Due to an historically low snow pack, stream flows are expected to reach record lows all across the state this summer.
Our communities, fisheries and agricultural industries need help now. The Legislature can provide assistance by passing SB 6125 before the end of the second special session.
We need your help to make sure this important bill and funding does not get lost during the budget negotiations.
SB 6125 was introduced by Sen. Jim Honeyford (R-Sunnyside) after Gov. Jay Inslee declared a statewide drought last month. The bill would allocate $18 million to the State Drought Preparedness Account and require the Department of Ecology to prioritize resources for state drought response.
The severity of drought hardships and unmet needs could escalate if the legislature continues to play politics. Funding would go to irrigation districts, city and town water systems, and fisheries experiencing undue hardships. Instead of waiting for the final state budget to pass, this smart funding package would allow the Department of Ecology to begin drought response as soon as the bill is passed by the House and signed by the governor.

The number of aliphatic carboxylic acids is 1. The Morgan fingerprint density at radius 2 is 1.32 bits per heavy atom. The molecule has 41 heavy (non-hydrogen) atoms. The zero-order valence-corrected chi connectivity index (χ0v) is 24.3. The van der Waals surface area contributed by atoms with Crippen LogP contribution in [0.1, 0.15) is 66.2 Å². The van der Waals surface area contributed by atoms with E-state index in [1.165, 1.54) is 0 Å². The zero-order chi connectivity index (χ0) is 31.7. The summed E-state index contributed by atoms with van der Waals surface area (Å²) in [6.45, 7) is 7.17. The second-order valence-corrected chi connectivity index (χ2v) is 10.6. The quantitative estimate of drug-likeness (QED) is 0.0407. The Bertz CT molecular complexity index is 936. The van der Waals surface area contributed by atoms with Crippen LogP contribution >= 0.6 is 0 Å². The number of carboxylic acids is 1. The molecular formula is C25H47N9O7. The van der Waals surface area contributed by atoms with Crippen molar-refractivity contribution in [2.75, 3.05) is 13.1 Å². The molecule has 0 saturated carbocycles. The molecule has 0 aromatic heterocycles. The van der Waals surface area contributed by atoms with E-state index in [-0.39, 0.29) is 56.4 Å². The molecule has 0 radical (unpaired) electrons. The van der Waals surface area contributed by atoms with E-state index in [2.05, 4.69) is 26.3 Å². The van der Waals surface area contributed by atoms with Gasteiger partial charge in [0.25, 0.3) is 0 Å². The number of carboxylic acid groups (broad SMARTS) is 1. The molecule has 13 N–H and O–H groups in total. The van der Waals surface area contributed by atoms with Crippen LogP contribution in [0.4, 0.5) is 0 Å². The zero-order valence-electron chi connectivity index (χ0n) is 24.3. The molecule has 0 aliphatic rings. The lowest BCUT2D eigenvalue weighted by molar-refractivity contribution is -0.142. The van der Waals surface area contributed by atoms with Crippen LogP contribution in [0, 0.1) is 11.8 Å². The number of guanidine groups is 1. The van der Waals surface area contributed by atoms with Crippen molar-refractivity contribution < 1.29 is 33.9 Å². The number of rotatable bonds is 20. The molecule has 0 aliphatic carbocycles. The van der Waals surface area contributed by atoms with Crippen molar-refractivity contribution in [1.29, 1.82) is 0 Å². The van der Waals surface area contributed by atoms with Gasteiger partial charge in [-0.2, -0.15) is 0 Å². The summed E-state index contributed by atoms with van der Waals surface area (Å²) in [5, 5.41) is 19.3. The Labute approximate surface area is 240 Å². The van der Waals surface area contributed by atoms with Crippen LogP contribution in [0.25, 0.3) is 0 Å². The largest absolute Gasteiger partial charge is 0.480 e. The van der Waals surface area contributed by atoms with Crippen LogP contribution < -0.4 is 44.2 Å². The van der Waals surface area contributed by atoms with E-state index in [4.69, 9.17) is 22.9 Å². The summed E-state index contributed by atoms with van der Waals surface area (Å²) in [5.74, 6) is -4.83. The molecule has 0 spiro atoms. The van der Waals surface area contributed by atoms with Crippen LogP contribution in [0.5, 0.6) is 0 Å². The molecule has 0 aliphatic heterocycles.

The drought declaration authorizes Ecology to issue emergency permits for water, approve temporary transfers of water rights, provide funding assistance to help ease drought conditions, and take other actions to address future drought conditions.
Though drought hardships are expected statewide, some basins are being hit harder and earlier than others.
West of the Cascades, extremely low Olympic Mountain snow pack is causing severe drought condition throughout the Olympic peninsula. The Elwha and Dungeness River watersheds are getting hit hard. The volume of snow-fed runoff to the Dungeness River is expected to be the lowest in 45 years, and Dungeness River steam flows are expected to be 43 percent of normal from April through September. This drought is very serious.
Eastern Washington watersheds can also expect a rough summer. On May 29 the U.S. Bureau of Reclamation issued a revised water supply forecast of just 44 percent of normal for the Yakima basin. Wenatchee River flows are forecast at 55 percent of normal. Walla Walla River flows are also projected to be as low as 55 percent of normal, with snow pack at only 27 percent of normal. Past droughts of this severity caused very serious water supply problems for people, farms and fish.
Preparations need to be made now before junior water right holders get their water allocations reduced or cut off entirely.
Some irrigators already have currently inactive “drought wells” to provide emergency water supplies in times of drought. However, Ecology is not approving the use of these emergency wells until the Legislature appropriates funding and the agency acquires mitigation water to offset drought well impacts on senior water rights and stream flows.
WFB Call to Action!
Time is of the essence. Please call or email your state legislators NOW. Please ask them to support SB 6125 and full funding in the budget to implement the bill.
Washington’s people, farms and fish can’t afford to wait any longer.
To find your legislator, click here.